Analysis

Checkatrade Trophy reaction: Exposure and experience

Joe Edwards credited the Checkatrade Trophy for providing his young players with unique football exposure and experiences after our development squad were beaten in the last-16 of the senior competition.

The initial reaction was one of disappointment at Stamford Bridge last night as Peterborough United, seventh in League One, came from behind to win 3-1 and advance to the quarter-finals.

Richard Nartey’s header late in the first half gave us an advantage at the break, though the Posh turned it around with three goals in eight second-half minutes, and Edwards admitted their quality in the final third proved the difference.

‘We started a bit tentatively,’ he said after the game. ‘We were camped in our own box for the first 10 minutes so it looked like it was going to be a long night. I have to give credit to the lads because we eventually got the ball down and started to play, which helped us grow in confidence quickly.

'All of a sudden we started playing a lot of good football, were really controlling the middle of the pitch and then the goal just before half-time took us in feeling quite confident.

‘Peterborough upped it in the second half and we were just hoping it would play out like it did at the start of the game but they have players in attacking areas who can be dangerous and clinical.

‘We’ve watched Maddison, Dembele and Toney cause problems for teams in League One against experienced defenders so it was always going to be a big test for our boys. For large periods of the game, we dealt with them well but that 15-minute period in the second half when they were really clinical has ultimately cost us.’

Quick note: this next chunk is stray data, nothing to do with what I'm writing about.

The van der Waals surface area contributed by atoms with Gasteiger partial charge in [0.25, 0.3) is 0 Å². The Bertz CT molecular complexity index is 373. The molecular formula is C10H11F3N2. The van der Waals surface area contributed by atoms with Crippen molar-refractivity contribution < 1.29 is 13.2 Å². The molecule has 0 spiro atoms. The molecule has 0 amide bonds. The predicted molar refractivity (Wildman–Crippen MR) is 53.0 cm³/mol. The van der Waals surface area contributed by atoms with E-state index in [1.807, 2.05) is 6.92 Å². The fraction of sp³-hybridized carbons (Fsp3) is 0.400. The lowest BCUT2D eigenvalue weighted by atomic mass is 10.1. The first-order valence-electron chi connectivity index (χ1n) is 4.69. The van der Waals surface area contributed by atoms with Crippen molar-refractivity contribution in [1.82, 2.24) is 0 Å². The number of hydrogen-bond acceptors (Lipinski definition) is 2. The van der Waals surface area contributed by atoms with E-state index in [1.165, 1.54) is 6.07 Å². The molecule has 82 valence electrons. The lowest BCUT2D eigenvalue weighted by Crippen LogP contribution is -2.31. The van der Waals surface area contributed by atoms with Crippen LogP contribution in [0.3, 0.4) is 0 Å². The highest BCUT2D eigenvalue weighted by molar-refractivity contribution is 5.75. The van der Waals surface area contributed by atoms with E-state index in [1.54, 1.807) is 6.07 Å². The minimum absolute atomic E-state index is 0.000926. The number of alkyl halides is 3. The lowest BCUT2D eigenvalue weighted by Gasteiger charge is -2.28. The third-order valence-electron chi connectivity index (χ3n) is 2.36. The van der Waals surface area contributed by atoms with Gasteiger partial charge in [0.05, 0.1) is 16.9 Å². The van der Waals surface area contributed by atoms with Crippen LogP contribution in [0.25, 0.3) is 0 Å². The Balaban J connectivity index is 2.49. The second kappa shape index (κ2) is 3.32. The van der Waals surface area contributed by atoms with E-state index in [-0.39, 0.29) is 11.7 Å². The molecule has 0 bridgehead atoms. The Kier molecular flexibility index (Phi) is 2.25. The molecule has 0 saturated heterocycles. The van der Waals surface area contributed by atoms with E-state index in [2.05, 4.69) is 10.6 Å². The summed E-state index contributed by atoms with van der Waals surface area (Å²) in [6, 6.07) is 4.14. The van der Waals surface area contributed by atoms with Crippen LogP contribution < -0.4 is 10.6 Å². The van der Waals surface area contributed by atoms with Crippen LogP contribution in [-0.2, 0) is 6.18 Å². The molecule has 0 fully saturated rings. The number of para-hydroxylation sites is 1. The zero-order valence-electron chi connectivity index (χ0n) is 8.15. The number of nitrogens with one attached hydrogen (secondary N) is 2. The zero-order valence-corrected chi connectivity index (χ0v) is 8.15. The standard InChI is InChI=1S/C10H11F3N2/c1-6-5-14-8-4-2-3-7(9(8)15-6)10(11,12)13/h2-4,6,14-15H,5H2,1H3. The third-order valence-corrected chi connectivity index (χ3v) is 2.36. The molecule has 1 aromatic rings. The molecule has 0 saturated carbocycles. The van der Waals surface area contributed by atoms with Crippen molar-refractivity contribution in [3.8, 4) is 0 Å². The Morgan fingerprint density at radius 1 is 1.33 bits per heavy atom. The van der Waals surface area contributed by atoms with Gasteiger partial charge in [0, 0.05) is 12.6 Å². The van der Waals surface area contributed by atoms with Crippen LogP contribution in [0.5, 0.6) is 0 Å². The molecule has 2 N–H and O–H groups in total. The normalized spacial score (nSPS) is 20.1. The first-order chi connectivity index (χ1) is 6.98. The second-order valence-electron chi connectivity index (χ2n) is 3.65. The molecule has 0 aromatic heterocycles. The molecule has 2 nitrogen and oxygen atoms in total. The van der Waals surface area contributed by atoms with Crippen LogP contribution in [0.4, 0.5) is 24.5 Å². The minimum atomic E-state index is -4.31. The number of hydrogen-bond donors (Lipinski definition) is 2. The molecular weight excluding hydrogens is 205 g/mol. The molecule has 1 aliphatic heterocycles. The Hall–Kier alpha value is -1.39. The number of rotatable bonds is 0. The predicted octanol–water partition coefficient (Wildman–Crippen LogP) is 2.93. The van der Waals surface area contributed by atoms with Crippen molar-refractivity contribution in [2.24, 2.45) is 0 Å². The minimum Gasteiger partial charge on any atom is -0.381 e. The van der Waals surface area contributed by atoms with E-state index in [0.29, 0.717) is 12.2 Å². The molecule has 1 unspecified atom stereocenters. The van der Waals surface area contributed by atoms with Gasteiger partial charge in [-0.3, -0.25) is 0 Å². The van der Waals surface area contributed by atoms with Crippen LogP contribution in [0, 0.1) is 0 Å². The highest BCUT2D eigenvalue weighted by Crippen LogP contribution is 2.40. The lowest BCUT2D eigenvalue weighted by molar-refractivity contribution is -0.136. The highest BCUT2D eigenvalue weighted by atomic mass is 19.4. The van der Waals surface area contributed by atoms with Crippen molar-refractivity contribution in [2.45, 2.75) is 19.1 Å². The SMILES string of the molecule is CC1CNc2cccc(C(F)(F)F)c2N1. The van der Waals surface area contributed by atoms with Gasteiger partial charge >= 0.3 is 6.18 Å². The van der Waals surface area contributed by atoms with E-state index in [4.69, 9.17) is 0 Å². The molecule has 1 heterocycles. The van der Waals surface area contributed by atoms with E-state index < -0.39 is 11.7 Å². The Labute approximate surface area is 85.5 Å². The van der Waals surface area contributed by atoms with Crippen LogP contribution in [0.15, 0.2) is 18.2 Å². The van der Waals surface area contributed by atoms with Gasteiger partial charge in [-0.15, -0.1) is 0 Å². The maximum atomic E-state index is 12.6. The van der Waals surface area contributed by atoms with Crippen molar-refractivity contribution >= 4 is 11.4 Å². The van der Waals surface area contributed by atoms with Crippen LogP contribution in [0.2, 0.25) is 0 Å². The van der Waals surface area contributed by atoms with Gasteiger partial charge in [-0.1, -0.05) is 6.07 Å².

Edwards did not feel his side were caught unaware by any of the threats posed by Peterborough, insisting they should simply reflect on testing themselves against senior professionals and those experiences gained.

‘Our experience in the competition last season and the experience the boys pick up quickly after each game means it’s not so much about learning tonight,’ he continued. ‘We didn’t learn anything new. It’s literally just the exposure and experience of playing against that type of player that the boys gain.

‘We did all our homework before the game so the lads knew exactly what was coming from their front players but dealing with that is a different matter, especially when most of the experiences in their careers so far have been playing against lads the same age and a similar physical profile to them. It’s that experience which is priceless for our boys.’

Only one academy team remain in the competition, highlighting the tough challenge the youngsters face in negotiating a path through the group stage and five subsequent knockout ties. Edwards believes the focus for his young side should be on competing and learning, rather than challenging for the silverware.

‘We send a lot of our young players out on loan as soon as they’re ready for senior football so it’s always going to be difficult for us in this competition,’ he explained. ‘If we really wanted to compete in the latter stages, we’d keep players back to make us stronger but development is not about that, it’s about whatever is best for the individual.

‘That means we’re left with a very young team so it’s always going to be incredibly difficult for them to go the full journey, particularly when the Football League teams start taking it more seriously as you get into the knockout rounds. The most important thing for us is the experience of playing in games like tonight and what our boys can take from that.’

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